Tele vs. Alpine vs. Snowboard

Joshua Reddekopp
Joshua Reddekopp

How You Ride Steamboat Says a Lot | The Good, The Bad and the Funny

Despite the new Wild Horse Gondola and Mahogany Ridge chair increasing the ways to get up the mountain, there are still only three real ways to get down: freeing your heel, locking and loading, or riding the tray. Below, we take a look at a few idiosyncrasies of each. 

The Telemarker 

Robson Hatsukami Morgan
Robson Hatsukami Morgan

Personality Type: MIPM (Most Interesting Person on the Mountain)

We’ve all heard cliché lines as “Fix the heel, fix the problem.” But to that, our tele brethren gleefully respond, “Drop the knee, or drop the sport.” Truth is, our mountain—low angle and powderful as it is, with short backcountry shots perfect for the quick wax-scootches—lends itself perfectly to the art of tele, which is why they’re always out here preaching the superiority of their so-called superior method of mountain travel. For those uttering, “What the…I wish they’d just all go back in the woods where they belong,”  they’re here to stay, kneepads and all. And they’ve even upped their game, with bindings with free-pivot modes for touring, the New Telemark Norm (NTM) system (who’s “Norm,” anyway?), and other advancements. So they wear more duct tape than the rest of us…who cares? Telemark skier are a tribute back to the days when Carl Howelsen himself brought skiing to Steamboat, minus the leather straps. And even if it’s not your everyday method of shred, to those dropping their knees all the way down Whiteout, we salute you.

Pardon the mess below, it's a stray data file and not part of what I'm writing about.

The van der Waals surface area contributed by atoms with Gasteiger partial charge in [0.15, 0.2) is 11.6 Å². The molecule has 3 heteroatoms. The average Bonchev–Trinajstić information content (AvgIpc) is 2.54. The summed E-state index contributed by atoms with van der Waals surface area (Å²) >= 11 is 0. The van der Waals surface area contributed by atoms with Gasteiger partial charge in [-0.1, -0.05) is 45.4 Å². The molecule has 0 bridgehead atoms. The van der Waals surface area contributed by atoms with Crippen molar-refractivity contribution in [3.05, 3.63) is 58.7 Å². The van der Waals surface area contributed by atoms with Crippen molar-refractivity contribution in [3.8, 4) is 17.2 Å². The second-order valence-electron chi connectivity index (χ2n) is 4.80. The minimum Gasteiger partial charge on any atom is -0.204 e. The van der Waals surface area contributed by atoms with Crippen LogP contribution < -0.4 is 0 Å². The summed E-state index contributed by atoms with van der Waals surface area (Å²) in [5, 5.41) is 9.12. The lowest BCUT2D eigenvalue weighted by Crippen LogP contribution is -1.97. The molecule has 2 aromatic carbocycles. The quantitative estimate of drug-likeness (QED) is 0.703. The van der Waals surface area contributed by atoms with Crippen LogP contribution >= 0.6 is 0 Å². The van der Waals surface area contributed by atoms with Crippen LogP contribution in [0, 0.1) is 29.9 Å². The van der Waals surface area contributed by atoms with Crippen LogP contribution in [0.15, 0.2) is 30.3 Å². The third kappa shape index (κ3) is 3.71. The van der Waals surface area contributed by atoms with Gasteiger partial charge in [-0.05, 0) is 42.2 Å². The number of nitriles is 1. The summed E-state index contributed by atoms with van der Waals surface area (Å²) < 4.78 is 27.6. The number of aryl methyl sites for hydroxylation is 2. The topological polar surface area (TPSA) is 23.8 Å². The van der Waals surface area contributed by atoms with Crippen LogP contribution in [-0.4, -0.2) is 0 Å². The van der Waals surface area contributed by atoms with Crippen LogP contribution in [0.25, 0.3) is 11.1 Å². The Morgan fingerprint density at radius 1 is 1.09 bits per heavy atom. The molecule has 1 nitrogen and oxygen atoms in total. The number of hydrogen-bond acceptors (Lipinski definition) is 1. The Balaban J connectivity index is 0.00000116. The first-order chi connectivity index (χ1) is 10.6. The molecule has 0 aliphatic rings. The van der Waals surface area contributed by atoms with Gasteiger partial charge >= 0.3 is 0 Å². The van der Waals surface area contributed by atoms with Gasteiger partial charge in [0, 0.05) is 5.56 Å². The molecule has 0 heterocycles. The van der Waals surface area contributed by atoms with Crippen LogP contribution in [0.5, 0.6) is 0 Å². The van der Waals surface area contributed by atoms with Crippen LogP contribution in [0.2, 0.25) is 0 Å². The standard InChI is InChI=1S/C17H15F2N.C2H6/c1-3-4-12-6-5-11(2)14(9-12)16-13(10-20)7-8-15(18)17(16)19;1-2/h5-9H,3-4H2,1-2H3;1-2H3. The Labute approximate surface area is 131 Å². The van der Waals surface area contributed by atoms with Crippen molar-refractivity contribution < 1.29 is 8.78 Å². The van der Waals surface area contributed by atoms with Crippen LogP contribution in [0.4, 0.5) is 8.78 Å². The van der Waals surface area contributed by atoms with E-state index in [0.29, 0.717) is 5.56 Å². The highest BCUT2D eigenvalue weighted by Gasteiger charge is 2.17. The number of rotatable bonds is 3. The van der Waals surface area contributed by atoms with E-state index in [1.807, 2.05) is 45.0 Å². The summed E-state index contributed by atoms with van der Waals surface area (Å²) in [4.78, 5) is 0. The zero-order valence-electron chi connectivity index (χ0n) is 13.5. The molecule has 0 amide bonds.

The Good: More faceshots, quicker transitions, softer boots

The Bad: Carrying your skis (‘cuz they don’t stick together)

The Funny: Constantly going ass-over-teakettle 

Sample Tele Jokes

Q: How many telemark skiers does it take to change a lightbulb?

A1: Ten…one to do it and nine to day, “Dude, nice turn.”

A2: Two. One to hold the bulb and one to smoke enough pot to make the room spin.

Q: What do you call a tele-skier fallen in the snow?
A: A jib.

Q: What’s the translation of the Norwegian word “telemark?”
A: “Hey guys, wait up!”

Q: How do you know if there’s a tele-skier at your party?
A: They’ll tell you.

Q: What’s the difference between a tele-skier and the Lord?
A: The Lord doesn’t think he’s a tele-skier.

Q: What does a tele skier say when you sneeze around them?
A: I bless you.

Q: How do you find a tele skier in whiteout conditions?
A: The smell.

Q: What did the telemarker say when he ran out of weed?

A: Man, these bindings suck.

The Snowboarder 

Karsten Winegeart
Karsten Winegeart

Personality Type: SKID (See Knuckles I Drag)

Founded by the late, great Jake Burton, snowboarding was always destined to occupy the role of disruptive little brother. On the mountain, ‘boarders proudly flaunt their Bart Simpson roots with second-hand outerwear and loose crews of breakneck speed riders that fly down the Daze like their unofficial hero shreds the streets of Springfield. Besides offering its faithful the benefit of handling every type of snow of possible (breakable crust to hero pow), riding is and always will be the most stylish form of expression in the terrain park. That is, until skiing can create comfortable boots and a trick that is as equally cool as the method grab. Call them knuckle-draggers, one-plankers, shredders what have you…Steamboat might be Ski Town USA, but this baggy-pant clique is here to stay. Cuz’ there really isn’t anything better than throwing a huge heelside wake in the pow.